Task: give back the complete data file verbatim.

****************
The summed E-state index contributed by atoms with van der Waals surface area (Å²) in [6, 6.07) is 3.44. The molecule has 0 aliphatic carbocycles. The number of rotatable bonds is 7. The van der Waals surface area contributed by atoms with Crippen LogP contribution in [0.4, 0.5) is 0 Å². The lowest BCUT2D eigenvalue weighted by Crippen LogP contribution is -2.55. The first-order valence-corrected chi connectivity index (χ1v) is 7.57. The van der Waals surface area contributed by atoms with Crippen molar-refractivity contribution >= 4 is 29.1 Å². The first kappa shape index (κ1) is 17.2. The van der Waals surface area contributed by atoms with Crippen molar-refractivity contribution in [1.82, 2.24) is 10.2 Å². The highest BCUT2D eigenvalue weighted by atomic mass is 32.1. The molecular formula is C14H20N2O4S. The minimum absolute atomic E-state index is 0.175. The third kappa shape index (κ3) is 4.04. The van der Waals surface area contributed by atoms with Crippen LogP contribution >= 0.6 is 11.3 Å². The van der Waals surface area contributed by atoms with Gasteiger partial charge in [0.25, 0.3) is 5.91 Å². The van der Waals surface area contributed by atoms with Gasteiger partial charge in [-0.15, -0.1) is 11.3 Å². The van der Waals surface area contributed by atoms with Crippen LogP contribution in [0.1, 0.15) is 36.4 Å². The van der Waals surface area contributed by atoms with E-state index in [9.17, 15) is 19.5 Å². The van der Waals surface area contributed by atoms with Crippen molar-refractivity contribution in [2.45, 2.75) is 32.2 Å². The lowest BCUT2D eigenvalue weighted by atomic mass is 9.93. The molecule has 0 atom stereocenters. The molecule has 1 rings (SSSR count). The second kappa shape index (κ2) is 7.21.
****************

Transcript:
The summed E-state index contributed by atoms with van der Waals surface area (Å²) in [6, 6.07) is 3.44. The molecule has 0 aliphatic carbocycles. The number of rotatable bonds is 7. The van der Waals surface area contributed by atoms with Crippen LogP contribution in [0.4, 0.5) is 0 Å². The lowest BCUT2D eigenvalue weighted by Crippen LogP contribution is -2.55. The first-order valence-corrected chi connectivity index (χ1v) is 7.57. The van der Waals surface area contributed by atoms with Crippen molar-refractivity contribution >= 4 is 29.1 Å². The first kappa shape index (κ1) is 17.2. The van der Waals surface area contributed by atoms with Crippen molar-refractivity contribution in [1.82, 2.24) is 10.2 Å². The highest BCUT2D eigenvalue weighted by atomic mass is 32.1. The molecular formula is C14H20N2O4S. The minimum absolute atomic E-state index is 0.175. The third kappa shape index (κ3) is 4.04. The van der Waals surface area contributed by atoms with Crippen LogP contribution >= 0.6 is 11.3 Å². The van der Waals surface area contributed by atoms with Gasteiger partial charge in [0.25, 0.3) is 5.91 Å². The van der Waals surface area contributed by atoms with Gasteiger partial charge in [-0.15, -0.1) is 11.3 Å². The van der Waals surface area contributed by atoms with Crippen LogP contribution in [0.1, 0.15) is 36.4 Å². The van der Waals surface area contributed by atoms with E-state index in [9.17, 15) is 19.5 Å². The van der Waals surface area contributed by atoms with Crippen molar-refractivity contribution in [2.45, 2.75) is 32.2 Å². The lowest BCUT2D eigenvalue weighted by atomic mass is 9.93. The molecule has 0 atom stereocenters. The molecule has 1 rings (SSSR count). The second kappa shape index (κ2) is 7.21.